These calculators just use R values, area, and Heating Degree Days for the calc just like WoodGeck's calc.

You can buy pretty good thermal shades that just pull up out of the way and give up to about R5 (the ones duofold type ones with internal reflective layers) -- we use these shades with the side track to reduce air flow around the shade: http://symphonyshades.com/comfortracks.html they have been very reliable and work easily. Also like the bottomup - topdown shades in that you can leave the shade on the bottom half of the window (for insulation) while still getting light and view out the top half.

More window treatment stuff here: http://www.builditsolar.com/Projects/Conservation/conservation.htm#WindowTreatments

For your in the wall scheme, making use of multiple reflective layers with air spaces between might allow a thinner sliding shade. Somewhat like these Astrofoil shades: http://www.builditsolar.com/Projects/Conservation/Astrofoil/AstrofoilShutters.htm So, use 2 or 3 layers with the layers spaced apart a quarter inch or so -- each reflective layer and airspace contributes additional R value.

There used to be a commercial shade that used half a dozen layers of reflective material to get up to R15.
Our old library in Bozeman had one, and it appeared to work well.
Seems like there could be a DIY design for this?

If you go with the sliding panel rigid polyiso insulation board, you might consider the Atlas R-Board product. It has nice looking face sheets on each side that take paint well. Looks like this: http://www.builditsolar.com/Projects/Conservation/Slider/SlidingDoor.htm
At our lumberyard, its the same price as the ones that have the very thin and easy to damage and ugly alum foil faces.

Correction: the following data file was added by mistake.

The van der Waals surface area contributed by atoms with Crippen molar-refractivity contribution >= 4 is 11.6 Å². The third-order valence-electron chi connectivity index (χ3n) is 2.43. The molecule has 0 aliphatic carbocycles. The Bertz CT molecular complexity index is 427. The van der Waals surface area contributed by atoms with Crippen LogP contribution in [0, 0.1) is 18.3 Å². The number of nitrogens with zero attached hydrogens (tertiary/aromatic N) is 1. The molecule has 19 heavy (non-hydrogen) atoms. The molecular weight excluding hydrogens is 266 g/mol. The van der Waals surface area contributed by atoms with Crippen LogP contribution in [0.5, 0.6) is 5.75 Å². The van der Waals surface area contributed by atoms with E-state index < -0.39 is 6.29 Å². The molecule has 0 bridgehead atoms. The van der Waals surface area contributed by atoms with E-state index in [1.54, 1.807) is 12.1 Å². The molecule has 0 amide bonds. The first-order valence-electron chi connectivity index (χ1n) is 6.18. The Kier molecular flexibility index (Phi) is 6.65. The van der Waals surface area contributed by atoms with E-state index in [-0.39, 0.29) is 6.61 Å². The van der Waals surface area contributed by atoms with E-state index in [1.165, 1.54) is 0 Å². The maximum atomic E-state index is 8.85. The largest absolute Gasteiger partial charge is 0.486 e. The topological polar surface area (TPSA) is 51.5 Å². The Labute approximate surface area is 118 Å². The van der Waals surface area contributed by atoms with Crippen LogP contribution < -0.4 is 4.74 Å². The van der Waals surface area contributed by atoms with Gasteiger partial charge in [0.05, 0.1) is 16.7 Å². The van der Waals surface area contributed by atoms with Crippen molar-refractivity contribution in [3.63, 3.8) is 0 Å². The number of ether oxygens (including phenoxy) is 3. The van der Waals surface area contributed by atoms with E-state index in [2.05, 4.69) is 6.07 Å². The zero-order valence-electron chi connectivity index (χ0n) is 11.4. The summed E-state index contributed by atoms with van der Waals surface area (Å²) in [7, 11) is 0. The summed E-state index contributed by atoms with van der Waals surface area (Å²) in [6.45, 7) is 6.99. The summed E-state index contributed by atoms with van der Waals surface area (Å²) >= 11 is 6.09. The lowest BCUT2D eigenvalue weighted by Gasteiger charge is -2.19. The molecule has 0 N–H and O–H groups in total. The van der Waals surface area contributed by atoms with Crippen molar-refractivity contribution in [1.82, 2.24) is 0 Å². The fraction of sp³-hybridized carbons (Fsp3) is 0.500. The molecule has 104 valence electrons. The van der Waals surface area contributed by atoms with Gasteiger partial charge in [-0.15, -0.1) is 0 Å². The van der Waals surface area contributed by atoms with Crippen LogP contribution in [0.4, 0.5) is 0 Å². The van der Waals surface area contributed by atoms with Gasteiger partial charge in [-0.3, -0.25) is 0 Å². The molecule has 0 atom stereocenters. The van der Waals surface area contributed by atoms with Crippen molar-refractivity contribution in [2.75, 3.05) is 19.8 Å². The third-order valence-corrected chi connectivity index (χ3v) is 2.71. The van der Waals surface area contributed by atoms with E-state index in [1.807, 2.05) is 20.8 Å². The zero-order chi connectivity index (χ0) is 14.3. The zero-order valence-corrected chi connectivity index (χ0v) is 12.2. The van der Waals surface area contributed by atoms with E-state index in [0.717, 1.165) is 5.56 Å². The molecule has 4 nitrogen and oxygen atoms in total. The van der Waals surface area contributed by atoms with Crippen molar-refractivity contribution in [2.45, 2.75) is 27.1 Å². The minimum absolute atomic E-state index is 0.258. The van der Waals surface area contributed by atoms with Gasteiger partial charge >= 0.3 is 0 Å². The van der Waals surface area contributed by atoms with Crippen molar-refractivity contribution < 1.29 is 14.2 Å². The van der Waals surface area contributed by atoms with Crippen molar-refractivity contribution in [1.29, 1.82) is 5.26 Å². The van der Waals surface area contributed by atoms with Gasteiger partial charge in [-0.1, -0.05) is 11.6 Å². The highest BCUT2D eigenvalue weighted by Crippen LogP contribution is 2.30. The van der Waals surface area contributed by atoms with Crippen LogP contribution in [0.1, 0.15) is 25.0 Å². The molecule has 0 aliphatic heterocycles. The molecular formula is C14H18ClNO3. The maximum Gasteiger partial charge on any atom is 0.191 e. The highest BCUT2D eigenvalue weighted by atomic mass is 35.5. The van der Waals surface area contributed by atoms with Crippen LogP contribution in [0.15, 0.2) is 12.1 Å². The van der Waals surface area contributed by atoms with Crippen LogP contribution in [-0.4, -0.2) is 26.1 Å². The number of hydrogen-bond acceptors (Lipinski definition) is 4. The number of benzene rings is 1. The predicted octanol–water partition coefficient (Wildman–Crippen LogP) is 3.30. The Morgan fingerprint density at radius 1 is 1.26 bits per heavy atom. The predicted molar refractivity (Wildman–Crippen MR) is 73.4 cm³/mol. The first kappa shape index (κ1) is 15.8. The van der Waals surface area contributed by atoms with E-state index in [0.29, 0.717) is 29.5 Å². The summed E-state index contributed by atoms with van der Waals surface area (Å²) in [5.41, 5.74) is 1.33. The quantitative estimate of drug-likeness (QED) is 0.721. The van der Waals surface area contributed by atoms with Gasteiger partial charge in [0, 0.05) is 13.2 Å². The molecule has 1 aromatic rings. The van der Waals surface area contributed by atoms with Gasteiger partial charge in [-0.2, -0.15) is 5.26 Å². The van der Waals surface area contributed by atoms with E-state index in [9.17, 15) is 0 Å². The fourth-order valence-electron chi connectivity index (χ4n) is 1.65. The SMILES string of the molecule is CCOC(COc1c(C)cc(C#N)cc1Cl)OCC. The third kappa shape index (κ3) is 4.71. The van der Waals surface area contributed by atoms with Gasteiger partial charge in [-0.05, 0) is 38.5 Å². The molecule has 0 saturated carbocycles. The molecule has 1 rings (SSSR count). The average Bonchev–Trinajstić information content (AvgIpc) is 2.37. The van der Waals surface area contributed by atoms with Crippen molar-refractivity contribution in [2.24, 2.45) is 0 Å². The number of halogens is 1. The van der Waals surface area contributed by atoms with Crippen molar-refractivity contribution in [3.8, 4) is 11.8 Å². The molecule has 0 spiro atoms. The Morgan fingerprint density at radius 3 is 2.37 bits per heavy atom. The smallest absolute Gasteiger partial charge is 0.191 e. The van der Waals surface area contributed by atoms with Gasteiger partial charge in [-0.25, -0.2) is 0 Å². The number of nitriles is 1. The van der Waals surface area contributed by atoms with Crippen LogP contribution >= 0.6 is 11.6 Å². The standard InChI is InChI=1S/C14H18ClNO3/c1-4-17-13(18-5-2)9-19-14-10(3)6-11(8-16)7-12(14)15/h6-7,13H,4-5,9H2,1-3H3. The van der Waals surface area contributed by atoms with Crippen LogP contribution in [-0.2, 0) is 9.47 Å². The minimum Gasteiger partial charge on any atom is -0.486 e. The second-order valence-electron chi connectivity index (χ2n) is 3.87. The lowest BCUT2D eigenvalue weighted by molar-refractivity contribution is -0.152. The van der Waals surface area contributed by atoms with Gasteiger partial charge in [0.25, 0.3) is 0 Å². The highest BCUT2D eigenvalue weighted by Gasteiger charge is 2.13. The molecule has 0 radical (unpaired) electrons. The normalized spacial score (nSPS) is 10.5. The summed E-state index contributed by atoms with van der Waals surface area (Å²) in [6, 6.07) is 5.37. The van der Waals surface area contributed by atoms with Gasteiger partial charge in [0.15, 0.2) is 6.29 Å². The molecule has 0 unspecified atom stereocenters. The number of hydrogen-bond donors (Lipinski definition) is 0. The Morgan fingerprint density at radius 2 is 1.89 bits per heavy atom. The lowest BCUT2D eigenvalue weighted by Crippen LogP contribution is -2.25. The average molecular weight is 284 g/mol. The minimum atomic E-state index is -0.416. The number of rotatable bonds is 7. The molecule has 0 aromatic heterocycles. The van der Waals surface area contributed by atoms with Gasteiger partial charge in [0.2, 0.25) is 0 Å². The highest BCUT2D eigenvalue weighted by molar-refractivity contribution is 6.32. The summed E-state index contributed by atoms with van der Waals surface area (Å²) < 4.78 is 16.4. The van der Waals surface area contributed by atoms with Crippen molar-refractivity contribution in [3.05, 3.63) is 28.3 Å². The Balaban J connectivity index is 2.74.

Gary

12. #12

### DickRussell Burning Hunk 2. ```NULL ```

Mar 1, 2011
204
84
Loc:
central NH
To evaluate options, you should be dividing areas by their R values, not multiplying. Here's the reasoning. The "heat transfer coefficient," usually designated "U," is the reciprocal of R: U=1/R, and in English units is in BTU/sq.ft/hr/degree F. The steady state rate of heat loss by conduction across an area is given
by Q = U*Area*dT, where dT is the hot-cold temperature difference. Substituting R=1/U gives Q=Area*dT/R. The total heat loss across a wall with windows is just the sum of Q values for plain wall and the windows. Obviously, a higher R for either wall or window reduces the total, as R is in the denominator.

One thing to be aware of is that if you add insulation in some form to the inside of a window, you shift the temperature profile across the whole assembly, and the inside glass surface temperature drops. If you don't have a tight fit of that added insulation layer against the window frame, then migration of inside air humidity around the edges (or through the insulation if it is porous) can result in considerable condensation on the glass surface, potentially causing deterioration of wood trim, etc. There is a good discussion of this going on over at: http://www.greenbuildingadvisor.com/blogs/dept/musings/rating-windows-condensation-resistance